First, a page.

26 Iyyar 5774
This is one of the things I have had the most trouble with: sin.
In Christianity, sin is mainly something you do against G-d. You disobey, or you break commandments, or whatever. But you also have original sin – sin that you get because you were descended from Adam, and he sinned, so that means until you’re baptized, YOU carry ADAM’s sin.
Apparently Judaism isn’t cool with that. And there’s exactly one time per year when sins against G-d are even talked about: Yom Kippur.
Most sins are the sins you commit against other people. These may also be broken commandments/mitzvot, but the main issue is: you hurt someone else either by what you did or by what you didn’t do. Another human being. Not cool. Cut it out, apologize to the person you harmed, make amends, and don’t do it again.
However, this seems to leave out things you do that don’t actually harm anyone, but that are supposedly “morally” wrong. For example: where does consent come into play? Does consent mitigate sin? If (for example) a married couple likes to play spanking games, does the spankee’s consent mitigate or eliminate the spanker’s sin? I can’t find clear answers for this kind of thing, even in Reform Judaism writings, although there are opinions available on the web.
There does seem to be a rabbinic argument in favor of polyamory (look up Rabbi Sharon Kleinbaum of Congregation Beit Simchat Torah in NYC), and the main points are listed at AhavaRaba, or “Big Love” in Hebrew (roughly), which is an email list for poly Jews. I will be adding myself to that list at some point, I’m sure.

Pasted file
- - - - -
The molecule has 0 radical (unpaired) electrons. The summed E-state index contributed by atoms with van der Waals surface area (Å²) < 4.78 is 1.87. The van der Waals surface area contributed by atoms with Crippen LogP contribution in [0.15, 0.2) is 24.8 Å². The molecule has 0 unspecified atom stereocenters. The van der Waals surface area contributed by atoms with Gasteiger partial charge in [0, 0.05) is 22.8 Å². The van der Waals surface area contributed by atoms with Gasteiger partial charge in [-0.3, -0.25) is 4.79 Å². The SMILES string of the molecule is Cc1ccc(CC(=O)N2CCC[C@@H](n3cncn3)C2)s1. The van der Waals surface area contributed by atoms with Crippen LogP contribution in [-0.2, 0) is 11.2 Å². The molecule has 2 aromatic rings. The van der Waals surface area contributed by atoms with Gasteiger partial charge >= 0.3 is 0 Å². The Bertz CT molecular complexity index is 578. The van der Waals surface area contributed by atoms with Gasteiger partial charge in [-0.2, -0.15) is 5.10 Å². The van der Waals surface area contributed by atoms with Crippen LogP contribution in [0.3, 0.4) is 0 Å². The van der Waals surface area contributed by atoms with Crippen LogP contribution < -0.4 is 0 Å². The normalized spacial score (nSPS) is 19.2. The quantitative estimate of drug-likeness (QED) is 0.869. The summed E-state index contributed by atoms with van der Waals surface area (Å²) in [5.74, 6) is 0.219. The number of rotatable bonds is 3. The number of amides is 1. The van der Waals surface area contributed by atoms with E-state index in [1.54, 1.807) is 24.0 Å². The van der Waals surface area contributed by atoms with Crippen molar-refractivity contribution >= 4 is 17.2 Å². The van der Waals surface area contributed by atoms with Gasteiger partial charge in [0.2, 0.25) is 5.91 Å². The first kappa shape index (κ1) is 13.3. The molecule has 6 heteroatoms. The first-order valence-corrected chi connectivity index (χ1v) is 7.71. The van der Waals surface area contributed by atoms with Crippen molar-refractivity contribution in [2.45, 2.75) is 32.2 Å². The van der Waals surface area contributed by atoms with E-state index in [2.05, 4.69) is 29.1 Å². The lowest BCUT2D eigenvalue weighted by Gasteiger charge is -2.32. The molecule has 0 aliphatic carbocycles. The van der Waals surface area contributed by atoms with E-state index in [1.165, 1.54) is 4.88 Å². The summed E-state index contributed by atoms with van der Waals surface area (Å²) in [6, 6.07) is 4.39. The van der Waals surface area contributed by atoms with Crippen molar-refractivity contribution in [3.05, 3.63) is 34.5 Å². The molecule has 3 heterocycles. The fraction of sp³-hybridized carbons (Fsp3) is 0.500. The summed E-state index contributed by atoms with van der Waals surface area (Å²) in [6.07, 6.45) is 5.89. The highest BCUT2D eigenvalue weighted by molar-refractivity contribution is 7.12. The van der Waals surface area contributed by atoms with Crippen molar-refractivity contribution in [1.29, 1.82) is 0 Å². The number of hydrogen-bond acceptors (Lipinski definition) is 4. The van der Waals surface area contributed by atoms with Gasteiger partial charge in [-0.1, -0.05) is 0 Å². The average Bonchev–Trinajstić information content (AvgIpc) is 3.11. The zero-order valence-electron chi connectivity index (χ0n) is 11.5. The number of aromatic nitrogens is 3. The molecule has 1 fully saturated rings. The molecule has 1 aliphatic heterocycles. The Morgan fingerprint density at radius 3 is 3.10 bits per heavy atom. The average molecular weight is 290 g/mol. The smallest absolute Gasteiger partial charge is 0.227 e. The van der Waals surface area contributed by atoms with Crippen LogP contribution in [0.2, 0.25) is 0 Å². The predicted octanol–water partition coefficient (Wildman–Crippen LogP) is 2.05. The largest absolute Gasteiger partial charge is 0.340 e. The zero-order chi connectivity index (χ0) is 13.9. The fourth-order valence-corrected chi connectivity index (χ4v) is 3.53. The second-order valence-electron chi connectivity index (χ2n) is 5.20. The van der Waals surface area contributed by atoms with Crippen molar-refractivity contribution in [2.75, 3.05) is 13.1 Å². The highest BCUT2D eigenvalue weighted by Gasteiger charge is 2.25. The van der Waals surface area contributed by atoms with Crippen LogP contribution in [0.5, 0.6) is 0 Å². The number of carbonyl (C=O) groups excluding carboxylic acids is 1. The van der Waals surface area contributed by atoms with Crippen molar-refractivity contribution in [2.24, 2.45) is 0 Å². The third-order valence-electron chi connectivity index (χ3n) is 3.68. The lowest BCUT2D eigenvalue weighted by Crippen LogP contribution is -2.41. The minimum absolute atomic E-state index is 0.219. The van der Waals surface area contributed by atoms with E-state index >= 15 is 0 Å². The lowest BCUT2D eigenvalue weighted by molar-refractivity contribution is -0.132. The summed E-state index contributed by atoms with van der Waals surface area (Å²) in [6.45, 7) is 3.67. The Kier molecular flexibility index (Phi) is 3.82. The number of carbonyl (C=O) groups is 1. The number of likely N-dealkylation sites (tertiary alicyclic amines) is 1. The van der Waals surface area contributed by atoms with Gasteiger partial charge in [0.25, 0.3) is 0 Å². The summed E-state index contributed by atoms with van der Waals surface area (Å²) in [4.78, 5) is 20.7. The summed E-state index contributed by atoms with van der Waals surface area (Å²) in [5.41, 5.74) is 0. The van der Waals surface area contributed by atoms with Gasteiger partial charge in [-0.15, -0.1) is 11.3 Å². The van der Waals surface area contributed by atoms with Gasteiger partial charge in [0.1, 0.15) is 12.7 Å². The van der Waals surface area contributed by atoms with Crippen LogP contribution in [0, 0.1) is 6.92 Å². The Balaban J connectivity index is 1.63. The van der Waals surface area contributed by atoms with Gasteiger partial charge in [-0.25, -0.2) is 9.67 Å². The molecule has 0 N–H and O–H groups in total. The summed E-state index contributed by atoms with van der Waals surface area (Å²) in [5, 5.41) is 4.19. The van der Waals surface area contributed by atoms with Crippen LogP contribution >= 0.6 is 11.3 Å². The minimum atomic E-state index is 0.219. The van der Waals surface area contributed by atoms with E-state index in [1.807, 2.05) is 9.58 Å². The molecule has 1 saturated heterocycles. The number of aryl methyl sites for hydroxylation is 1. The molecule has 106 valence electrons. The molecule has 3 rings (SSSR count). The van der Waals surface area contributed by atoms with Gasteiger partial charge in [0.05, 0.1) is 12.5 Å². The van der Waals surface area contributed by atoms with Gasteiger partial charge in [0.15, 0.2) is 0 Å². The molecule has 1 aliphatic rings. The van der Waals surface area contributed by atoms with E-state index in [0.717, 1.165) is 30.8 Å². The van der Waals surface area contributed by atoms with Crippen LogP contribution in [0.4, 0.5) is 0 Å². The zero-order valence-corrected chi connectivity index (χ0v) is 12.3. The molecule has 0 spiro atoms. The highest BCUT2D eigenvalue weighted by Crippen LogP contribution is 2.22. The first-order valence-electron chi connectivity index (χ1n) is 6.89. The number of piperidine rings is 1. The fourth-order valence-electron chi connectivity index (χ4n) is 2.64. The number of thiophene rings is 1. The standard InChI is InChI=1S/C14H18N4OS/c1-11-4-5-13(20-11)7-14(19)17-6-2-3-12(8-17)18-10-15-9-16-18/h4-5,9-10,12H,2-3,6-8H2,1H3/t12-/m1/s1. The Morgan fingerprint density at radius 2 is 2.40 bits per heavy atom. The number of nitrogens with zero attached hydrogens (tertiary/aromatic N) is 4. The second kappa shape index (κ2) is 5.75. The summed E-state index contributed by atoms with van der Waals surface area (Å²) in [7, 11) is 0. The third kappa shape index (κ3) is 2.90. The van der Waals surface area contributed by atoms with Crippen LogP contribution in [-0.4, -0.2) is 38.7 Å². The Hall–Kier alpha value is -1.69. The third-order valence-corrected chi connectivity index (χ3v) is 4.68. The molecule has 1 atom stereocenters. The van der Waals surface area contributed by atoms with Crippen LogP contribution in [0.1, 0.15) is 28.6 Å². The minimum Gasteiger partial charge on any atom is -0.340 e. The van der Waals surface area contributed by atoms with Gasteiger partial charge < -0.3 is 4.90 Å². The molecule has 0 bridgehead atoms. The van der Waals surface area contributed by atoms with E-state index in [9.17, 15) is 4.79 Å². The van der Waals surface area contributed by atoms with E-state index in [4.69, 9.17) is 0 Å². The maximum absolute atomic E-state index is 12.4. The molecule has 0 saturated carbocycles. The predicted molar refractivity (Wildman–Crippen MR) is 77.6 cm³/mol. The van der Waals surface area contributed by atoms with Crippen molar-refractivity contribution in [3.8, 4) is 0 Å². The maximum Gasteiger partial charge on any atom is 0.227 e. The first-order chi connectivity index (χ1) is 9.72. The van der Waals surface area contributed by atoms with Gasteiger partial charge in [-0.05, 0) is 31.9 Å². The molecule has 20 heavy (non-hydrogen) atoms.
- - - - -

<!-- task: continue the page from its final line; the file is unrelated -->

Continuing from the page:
And we’ve already discussed the homosexuality question in the drash I posted a few weeks ago (see “The Verses That Won’t Let People Live“), so I don’t need to go into that, I don’t think.
Part of what I’m wrestling with here is just the idea that some of the things I do or like might be things that HaShem really doesn’t care about. As someone raised in several faith traditions where even my thoughts (never mind my actions) could be sinful, this is hard to wrap my head around. In Catholicism, you confess everything, even if it was only a thought. In Judaism, it seems, your confessions are mostly to the people who were harmed by your action or inaction, and a once-a-year apology to G-d for the mistakes you’ve made and the offenses you’ve made against him alone.
Any thoughts? This is one place I can’t seem to find a lot of guidance.